Your life is carefully designed by you. The choices are yours. You choose happiness. You choose sadness. You choose decisiveness. You choose ambivalence. You choose success. You choose failure. You choose courage. You choose fear. But you can also choose to take initiative and take control of your future. Or you can choose to suck your thumb and wait for someone to tell you what to do.
Boom. Sucking your thumb and hanging onto your blankie. Is that what your life is like? You might not think so, but we should all take a long hard look at our behaviors. Do we blame circumstances, the economy, our job, our parents, our spouse, our kids, our bank accounts, health, or general unfairness in life for how we feel and what we do?
Maybe some of the blame it due, but what good comes from blaming? How is it helping us to move forward to live our dreams?
Initiative is the essence of being proactive.
If you see an opportunity and your instinct is to go with it, don’t just sit around waiting for people to approve your decision. Take the initiative and go for it!
I was often called a “torch singer” back in the day. I loved singing low, belty, soulful stuff — and would often try to prove a point by singing one for my personal selection at my juries every semester. But it always bothered the voice faculty, who had not yet been convinced that broadway style singing could be “real singing.” So while they gave me generally high grades on my performances, they would often include a comment about how they didn’t “approve” of “that style” of music.
Because of my years of very classical training, it didn’t occur to me to sing anything but a classical “real” song at auditions. I mean, who would cast me if I was doing that fake, throaty, yelling thing?
When I was in college I was cast in the large-scale, open-audition musical, Rogers’ and Hammerstein’s Cinderella. This had been a favorite show of mine since I was a very little girl and my sister and I knew every song and sang them endlessly. I was cast as one of the small ensemble who played both the villagers and the ballroom dancers in the ball scene and I was thrilled.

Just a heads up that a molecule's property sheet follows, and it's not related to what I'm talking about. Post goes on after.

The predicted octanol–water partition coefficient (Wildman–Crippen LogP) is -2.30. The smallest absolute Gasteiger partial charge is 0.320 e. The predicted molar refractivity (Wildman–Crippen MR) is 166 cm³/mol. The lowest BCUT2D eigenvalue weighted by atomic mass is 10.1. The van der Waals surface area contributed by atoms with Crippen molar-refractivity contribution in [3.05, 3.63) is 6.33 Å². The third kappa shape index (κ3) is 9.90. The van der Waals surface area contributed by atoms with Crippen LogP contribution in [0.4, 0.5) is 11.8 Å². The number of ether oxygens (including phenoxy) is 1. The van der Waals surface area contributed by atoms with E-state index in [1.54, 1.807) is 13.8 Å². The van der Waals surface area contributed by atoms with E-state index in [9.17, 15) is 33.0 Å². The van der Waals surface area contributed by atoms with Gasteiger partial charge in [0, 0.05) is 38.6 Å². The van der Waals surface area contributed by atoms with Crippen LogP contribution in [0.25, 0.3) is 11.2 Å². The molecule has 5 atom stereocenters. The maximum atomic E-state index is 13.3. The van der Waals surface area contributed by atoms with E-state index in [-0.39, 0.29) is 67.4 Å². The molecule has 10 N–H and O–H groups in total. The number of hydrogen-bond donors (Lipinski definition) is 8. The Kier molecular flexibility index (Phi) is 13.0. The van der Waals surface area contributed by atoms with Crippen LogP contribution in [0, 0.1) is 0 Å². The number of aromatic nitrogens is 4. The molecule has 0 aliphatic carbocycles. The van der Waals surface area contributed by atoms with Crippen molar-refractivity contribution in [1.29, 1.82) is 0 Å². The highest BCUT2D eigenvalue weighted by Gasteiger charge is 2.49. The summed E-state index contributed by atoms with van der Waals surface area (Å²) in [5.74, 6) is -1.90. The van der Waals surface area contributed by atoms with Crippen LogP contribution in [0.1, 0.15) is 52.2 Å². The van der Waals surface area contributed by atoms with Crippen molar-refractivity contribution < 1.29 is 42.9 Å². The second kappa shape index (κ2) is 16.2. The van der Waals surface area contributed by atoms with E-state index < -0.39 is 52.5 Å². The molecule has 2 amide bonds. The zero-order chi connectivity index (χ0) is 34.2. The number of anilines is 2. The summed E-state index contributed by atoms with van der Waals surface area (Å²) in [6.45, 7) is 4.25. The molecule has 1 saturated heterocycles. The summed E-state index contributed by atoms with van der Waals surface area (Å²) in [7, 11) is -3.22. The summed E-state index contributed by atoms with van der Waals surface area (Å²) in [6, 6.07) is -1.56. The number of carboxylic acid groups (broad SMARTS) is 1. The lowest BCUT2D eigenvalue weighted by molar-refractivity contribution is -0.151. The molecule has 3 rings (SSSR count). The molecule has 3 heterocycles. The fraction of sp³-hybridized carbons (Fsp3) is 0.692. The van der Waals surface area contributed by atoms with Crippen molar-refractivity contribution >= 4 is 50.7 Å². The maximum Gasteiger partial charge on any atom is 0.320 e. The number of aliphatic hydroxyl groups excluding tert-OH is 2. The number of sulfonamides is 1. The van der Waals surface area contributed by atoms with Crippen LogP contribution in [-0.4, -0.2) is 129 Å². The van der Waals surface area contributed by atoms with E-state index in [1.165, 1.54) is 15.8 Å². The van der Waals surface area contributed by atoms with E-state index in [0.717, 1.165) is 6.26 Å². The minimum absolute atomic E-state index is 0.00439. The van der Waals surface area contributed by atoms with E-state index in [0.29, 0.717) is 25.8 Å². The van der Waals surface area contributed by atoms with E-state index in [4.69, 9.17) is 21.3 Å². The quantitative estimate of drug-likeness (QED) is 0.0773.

After a few weeks of rehearsal, one of the girls cast as a step-sister (arguably the best parts in the show), was forced to drop out due to a scheduling conflict. The director informed the cast and told us any girls were welcome to audition.
I knew I could sing the brash belt sisters songs — and I knew I hadn’t auditioned in a way that gave any indication that I could — but I hung back. Maybe the director would give me a personal invitation. Maybe someone else would suggest me for the part? Finally over a week later I (what was I thinking?) I approached the director and asked if I could audition. She kindly informed me that the auditions had been completed the week before and the role had been filled.
I don’t know who actually auditioned, but I do know that the girl who moved into the part wasn’t part of the initial cast at all. It was someone who, they explained to us, had been going through a rough patch and needed the part to help her regain her bearings.
It’s certainly possible that this would have occurred no matter who auditioned. But it’s also possible that no one from the cast auditioned — or no one who could be obnoxious and loud enough — and so they looked elsewhere. While I still have the fondest memories of this show, I will always regret that I held back when I had an opportunity. Waiting around did me no good at all.
Your ability to consistently demonstrate initiative is a true competitive advantage. The reason for it is simple. The vast majority of people lean towards procrastination and hesitation as their operative performance state.
The next chance you get to do an amazing thing may be the only chance you get. If it’s something you’d really love to do, don’t wait for the time to pass. Advantage goes to initiative!
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